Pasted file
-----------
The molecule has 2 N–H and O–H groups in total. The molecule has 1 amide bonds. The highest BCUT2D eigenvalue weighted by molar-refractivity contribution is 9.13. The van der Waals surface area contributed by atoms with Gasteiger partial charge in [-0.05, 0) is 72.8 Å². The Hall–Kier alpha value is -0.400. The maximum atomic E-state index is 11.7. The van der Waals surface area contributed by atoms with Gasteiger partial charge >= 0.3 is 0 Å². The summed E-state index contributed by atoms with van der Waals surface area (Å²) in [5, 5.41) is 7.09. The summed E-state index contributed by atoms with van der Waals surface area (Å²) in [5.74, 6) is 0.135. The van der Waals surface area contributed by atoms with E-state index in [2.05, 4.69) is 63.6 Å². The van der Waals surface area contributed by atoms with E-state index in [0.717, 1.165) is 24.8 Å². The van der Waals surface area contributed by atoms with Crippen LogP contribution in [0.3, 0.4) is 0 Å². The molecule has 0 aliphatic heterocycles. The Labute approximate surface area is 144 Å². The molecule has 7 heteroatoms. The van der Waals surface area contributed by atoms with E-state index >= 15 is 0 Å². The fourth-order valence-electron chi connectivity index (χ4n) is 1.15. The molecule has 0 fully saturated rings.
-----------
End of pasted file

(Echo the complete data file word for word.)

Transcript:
The molecule has 2 N–H and O–H groups in total. The molecule has 1 amide bonds. The highest BCUT2D eigenvalue weighted by molar-refractivity contribution is 9.13. The van der Waals surface area contributed by atoms with Gasteiger partial charge in [-0.05, 0) is 72.8 Å². The Hall–Kier alpha value is -0.400. The maximum atomic E-state index is 11.7. The van der Waals surface area contributed by atoms with Gasteiger partial charge >= 0.3 is 0 Å². The summed E-state index contributed by atoms with van der Waals surface area (Å²) in [5, 5.41) is 7.09. The summed E-state index contributed by atoms with van der Waals surface area (Å²) in [5.74, 6) is 0.135. The van der Waals surface area contributed by atoms with E-state index in [2.05, 4.69) is 63.6 Å². The van der Waals surface area contributed by atoms with E-state index in [0.717, 1.165) is 24.8 Å². The van der Waals surface area contributed by atoms with Crippen LogP contribution in [0.3, 0.4) is 0 Å². The molecule has 0 aliphatic heterocycles. The Labute approximate surface area is 144 Å². The molecule has 7 heteroatoms. The van der Waals surface area contributed by atoms with E-state index >= 15 is 0 Å². The fourth-order valence-electron chi connectivity index (χ4n) is 1.15. The molecule has 0 fully saturated rings.